* Background and Aims Considerable variation in seed size commonly exists within plants, and is believed to be favoured under natural selection. This study aims to examine the extent to which seed size distribution depends on the presence of competing neighbour plants. * Methods Phaseolus vulgaris plants rooting with or without a conspecific neighbourwere grown in soil with high or low nutrient availability. Seeds were harvested at the end of the growth cycle, the total nitrogen and phosphorus invested in seed production were measured and within-plant seed size distribution was quantified using a set of statistical descriptors. * Key Results Exposure to neighbours’ roots induced significant changes in seed size distribution. Plants produced proportionally more large seeds and fewer small ones, as reflected by significant increases in minimal seed size, mean seed size, skewness and Lorenz asymmetry coefficient. These effects were different from, and in several cases opposite to, the responses when the soil nutrient level was reduced, and were significant after correction for the amount of resources invested in seed production. * Conclusions Below-ground neighbour presence affects within-plant seed size distribution in P. vulgaris. This effect appears to be non-resource-mediated, i.e. to be independent of neighbour-induced effects on resource availability. It implies that, based on current environmental cues, plants can make an anticipatory adjustment of their investment strategy in offspring as an adaptation to the local environment in the future. Key words: Anticipatory maternal effect, bet-hedging, game theory, neighbour detection, Phaseolus vulgaris, kidney bean, root competition, seed-setting, seed size variation, size inequality, skewness. INTRODUCTION A considerable degree of variation in seed size within plants is commonly observed (Michaels et al., 1988; Silvertown, 1989; Ruiz de Clavijo, 2002; Vo¨ller et al., 2012). Such variation is often interpreted as an adaptive bet-hedging strategy (Harper et al., 1970; McGinley et al., 1987; McGinley and Charnov, 1988; Venable and Brown, 1988; Geritz, 1995). Many studies also reveal that plants modify the pattern of variation (i.e. distribution) to cope with their abiotic environmental conditions (e.g. temperature, Wulff, 1986; light, Galloway, 2001; nutrients, Galloway, 2001;water, Parciak, 2002). Herewe demonstrate that seed size distribution may also be modified in response to the presence of a below-ground neighbour. Within a species, seed size (following common practice, seed size refers to seedweight in this paper) often correlates positively with the competitiveness of the offspring (e.g. Houssard and Escarre´, 1991; Eriksson, 1999; Lehtila¨ and Ehrle´n, 2005; Dubois and Cheptou, 2012). Based on the trade-off, induced by resource limitation in plants, between competition (favours large seeds) and colonization (favours a large number of small seeds), Geritz (1995) extended an optimal offspring size model (Smith and Fretwell, 1974) by considering seedling competition and using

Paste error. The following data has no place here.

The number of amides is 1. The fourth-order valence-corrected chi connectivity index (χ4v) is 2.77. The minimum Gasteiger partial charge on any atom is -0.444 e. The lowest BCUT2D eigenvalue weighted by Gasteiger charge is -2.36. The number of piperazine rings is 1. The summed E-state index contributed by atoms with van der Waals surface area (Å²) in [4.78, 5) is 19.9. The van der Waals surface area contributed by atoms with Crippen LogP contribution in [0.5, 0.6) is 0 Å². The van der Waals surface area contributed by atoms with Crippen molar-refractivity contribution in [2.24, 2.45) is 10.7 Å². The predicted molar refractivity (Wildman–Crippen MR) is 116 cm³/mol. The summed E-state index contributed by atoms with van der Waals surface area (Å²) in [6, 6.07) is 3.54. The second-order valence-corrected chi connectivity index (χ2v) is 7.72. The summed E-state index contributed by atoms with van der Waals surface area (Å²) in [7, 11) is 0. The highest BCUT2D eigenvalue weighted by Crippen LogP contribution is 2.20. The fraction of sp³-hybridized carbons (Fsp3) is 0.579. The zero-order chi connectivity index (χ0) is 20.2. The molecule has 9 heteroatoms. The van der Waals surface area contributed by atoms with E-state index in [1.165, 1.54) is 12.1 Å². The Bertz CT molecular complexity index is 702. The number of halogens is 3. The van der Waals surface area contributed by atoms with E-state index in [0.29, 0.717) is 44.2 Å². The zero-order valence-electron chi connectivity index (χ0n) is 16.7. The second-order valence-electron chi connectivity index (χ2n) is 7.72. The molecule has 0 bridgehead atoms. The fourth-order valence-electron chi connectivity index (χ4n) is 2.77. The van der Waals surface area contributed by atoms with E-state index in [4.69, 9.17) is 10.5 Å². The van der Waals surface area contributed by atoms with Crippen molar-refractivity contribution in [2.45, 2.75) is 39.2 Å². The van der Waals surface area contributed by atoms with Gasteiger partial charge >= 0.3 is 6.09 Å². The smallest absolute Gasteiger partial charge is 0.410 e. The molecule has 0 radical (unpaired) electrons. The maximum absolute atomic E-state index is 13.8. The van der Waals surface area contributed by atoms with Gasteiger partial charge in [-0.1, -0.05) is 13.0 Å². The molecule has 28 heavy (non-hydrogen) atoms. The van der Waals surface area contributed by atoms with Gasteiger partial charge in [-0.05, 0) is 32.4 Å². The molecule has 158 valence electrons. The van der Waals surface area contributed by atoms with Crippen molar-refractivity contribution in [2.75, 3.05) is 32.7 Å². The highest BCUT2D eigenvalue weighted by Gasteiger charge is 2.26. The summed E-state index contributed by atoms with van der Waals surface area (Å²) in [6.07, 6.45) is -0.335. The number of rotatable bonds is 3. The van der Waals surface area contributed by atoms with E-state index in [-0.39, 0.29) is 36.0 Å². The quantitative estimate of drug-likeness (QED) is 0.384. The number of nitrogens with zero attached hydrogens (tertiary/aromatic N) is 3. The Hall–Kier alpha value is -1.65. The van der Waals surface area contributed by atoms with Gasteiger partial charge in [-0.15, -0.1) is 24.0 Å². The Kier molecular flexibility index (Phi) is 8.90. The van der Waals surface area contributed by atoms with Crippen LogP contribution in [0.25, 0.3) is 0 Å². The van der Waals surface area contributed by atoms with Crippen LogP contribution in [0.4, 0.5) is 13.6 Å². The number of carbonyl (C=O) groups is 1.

Automatic fruit recognition and counting from multiple images